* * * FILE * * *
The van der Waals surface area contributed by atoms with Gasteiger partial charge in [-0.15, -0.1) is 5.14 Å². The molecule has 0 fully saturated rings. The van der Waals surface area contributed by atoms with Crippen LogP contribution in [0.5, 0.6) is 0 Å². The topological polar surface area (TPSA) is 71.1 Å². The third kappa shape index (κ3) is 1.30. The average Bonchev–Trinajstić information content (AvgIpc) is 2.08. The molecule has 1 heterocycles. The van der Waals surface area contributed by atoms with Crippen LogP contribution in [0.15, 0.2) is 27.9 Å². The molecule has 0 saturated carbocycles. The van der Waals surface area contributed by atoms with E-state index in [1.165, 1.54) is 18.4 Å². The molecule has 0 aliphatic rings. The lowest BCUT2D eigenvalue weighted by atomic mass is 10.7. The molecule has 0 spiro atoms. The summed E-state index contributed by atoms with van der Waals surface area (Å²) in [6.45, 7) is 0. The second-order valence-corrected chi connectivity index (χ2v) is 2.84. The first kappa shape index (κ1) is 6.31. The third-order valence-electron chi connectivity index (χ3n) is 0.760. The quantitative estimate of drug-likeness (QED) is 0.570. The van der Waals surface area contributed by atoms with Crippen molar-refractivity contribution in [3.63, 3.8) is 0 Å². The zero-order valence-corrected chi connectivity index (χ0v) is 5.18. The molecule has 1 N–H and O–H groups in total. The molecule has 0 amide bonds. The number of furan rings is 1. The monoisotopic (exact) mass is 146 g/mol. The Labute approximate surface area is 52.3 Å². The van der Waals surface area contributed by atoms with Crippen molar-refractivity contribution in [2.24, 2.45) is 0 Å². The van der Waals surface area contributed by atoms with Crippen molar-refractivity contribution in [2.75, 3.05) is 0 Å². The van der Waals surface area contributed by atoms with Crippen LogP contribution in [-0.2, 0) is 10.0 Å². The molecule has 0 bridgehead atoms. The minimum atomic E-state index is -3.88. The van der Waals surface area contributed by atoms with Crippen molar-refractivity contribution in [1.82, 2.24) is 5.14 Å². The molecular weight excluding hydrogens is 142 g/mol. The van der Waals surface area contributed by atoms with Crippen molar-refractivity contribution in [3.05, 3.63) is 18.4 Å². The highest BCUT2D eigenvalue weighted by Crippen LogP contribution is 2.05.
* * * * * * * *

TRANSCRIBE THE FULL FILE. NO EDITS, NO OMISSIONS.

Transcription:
The van der Waals surface area contributed by atoms with Gasteiger partial charge in [-0.15, -0.1) is 5.14 Å². The molecule has 0 fully saturated rings. The van der Waals surface area contributed by atoms with Crippen LogP contribution in [0.5, 0.6) is 0 Å². The topological polar surface area (TPSA) is 71.1 Å². The third kappa shape index (κ3) is 1.30. The average Bonchev–Trinajstić information content (AvgIpc) is 2.08. The molecule has 1 heterocycles. The van der Waals surface area contributed by atoms with Crippen LogP contribution in [0.15, 0.2) is 27.9 Å². The molecule has 0 saturated carbocycles. The van der Waals surface area contributed by atoms with E-state index in [1.165, 1.54) is 18.4 Å². The molecule has 0 aliphatic rings. The lowest BCUT2D eigenvalue weighted by atomic mass is 10.7. The molecule has 0 spiro atoms. The summed E-state index contributed by atoms with van der Waals surface area (Å²) in [6.45, 7) is 0. The second-order valence-corrected chi connectivity index (χ2v) is 2.84. The first kappa shape index (κ1) is 6.31. The third-order valence-electron chi connectivity index (χ3n) is 0.760. The quantitative estimate of drug-likeness (QED) is 0.570. The van der Waals surface area contributed by atoms with Crippen molar-refractivity contribution in [3.63, 3.8) is 0 Å². The zero-order valence-corrected chi connectivity index (χ0v) is 5.18. The molecule has 1 N–H and O–H groups in total. The molecule has 0 amide bonds. The number of furan rings is 1. The monoisotopic (exact) mass is 146 g/mol. The Labute approximate surface area is 52.3 Å². The van der Waals surface area contributed by atoms with Crippen molar-refractivity contribution in [2.24, 2.45) is 0 Å². The van der Waals surface area contributed by atoms with Crippen molar-refractivity contribution in [2.75, 3.05) is 0 Å². The van der Waals surface area contributed by atoms with Crippen LogP contribution in [-0.2, 0) is 10.0 Å². The molecule has 0 bridgehead atoms. The minimum atomic E-state index is -3.88. The van der Waals surface area contributed by atoms with Crippen molar-refractivity contribution in [1.82, 2.24) is 5.14 Å². The molecular weight excluding hydrogens is 142 g/mol. The van der Waals surface area contributed by atoms with Crippen molar-refractivity contribution in [3.05, 3.63) is 18.4 Å². The highest BCUT2D eigenvalue weighted by Crippen LogP contribution is 2.05.